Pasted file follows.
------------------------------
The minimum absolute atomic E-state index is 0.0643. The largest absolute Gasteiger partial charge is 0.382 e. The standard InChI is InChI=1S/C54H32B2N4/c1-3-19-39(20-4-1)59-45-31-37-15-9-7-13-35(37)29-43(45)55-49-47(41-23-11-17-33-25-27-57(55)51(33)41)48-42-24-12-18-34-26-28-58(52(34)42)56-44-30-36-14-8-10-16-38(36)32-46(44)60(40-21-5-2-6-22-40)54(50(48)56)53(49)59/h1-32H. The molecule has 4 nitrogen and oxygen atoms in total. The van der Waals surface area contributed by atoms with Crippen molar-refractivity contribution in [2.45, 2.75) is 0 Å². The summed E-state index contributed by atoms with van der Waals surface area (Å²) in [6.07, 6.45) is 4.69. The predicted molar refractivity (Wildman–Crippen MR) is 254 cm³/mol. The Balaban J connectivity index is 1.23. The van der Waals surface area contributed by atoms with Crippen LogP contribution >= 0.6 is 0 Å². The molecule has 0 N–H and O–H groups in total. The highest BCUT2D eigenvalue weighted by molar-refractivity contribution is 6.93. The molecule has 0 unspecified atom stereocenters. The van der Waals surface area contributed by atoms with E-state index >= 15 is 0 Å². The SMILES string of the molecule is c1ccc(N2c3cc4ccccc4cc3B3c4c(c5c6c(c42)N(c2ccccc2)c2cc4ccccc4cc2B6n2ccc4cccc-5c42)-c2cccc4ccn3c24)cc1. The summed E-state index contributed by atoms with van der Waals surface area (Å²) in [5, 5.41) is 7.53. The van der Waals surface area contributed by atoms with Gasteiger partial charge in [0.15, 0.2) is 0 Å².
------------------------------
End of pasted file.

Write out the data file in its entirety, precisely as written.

The minimum absolute atomic E-state index is 0.0643. The largest absolute Gasteiger partial charge is 0.382 e. The standard InChI is InChI=1S/C54H32B2N4/c1-3-19-39(20-4-1)59-45-31-37-15-9-7-13-35(37)29-43(45)55-49-47(41-23-11-17-33-25-27-57(55)51(33)41)48-42-24-12-18-34-26-28-58(52(34)42)56-44-30-36-14-8-10-16-38(36)32-46(44)60(40-21-5-2-6-22-40)54(50(48)56)53(49)59/h1-32H. The molecule has 4 nitrogen and oxygen atoms in total. The van der Waals surface area contributed by atoms with Crippen molar-refractivity contribution in [2.45, 2.75) is 0 Å². The summed E-state index contributed by atoms with van der Waals surface area (Å²) in [6.07, 6.45) is 4.69. The predicted molar refractivity (Wildman–Crippen MR) is 254 cm³/mol. The Balaban J connectivity index is 1.23. The van der Waals surface area contributed by atoms with Crippen LogP contribution >= 0.6 is 0 Å². The molecule has 0 N–H and O–H groups in total. The highest BCUT2D eigenvalue weighted by molar-refractivity contribution is 6.93. The molecule has 0 unspecified atom stereocenters. The van der Waals surface area contributed by atoms with E-state index >= 15 is 0 Å². The SMILES string of the molecule is c1ccc(N2c3cc4ccccc4cc3B3c4c(c5c6c(c42)N(c2ccccc2)c2cc4ccccc4cc2B6n2ccc4cccc-5c42)-c2cccc4ccn3c24)cc1. The summed E-state index contributed by atoms with van der Waals surface area (Å²) in [5, 5.41) is 7.53. The van der Waals surface area contributed by atoms with Gasteiger partial charge in [0.15, 0.2) is 0 Å².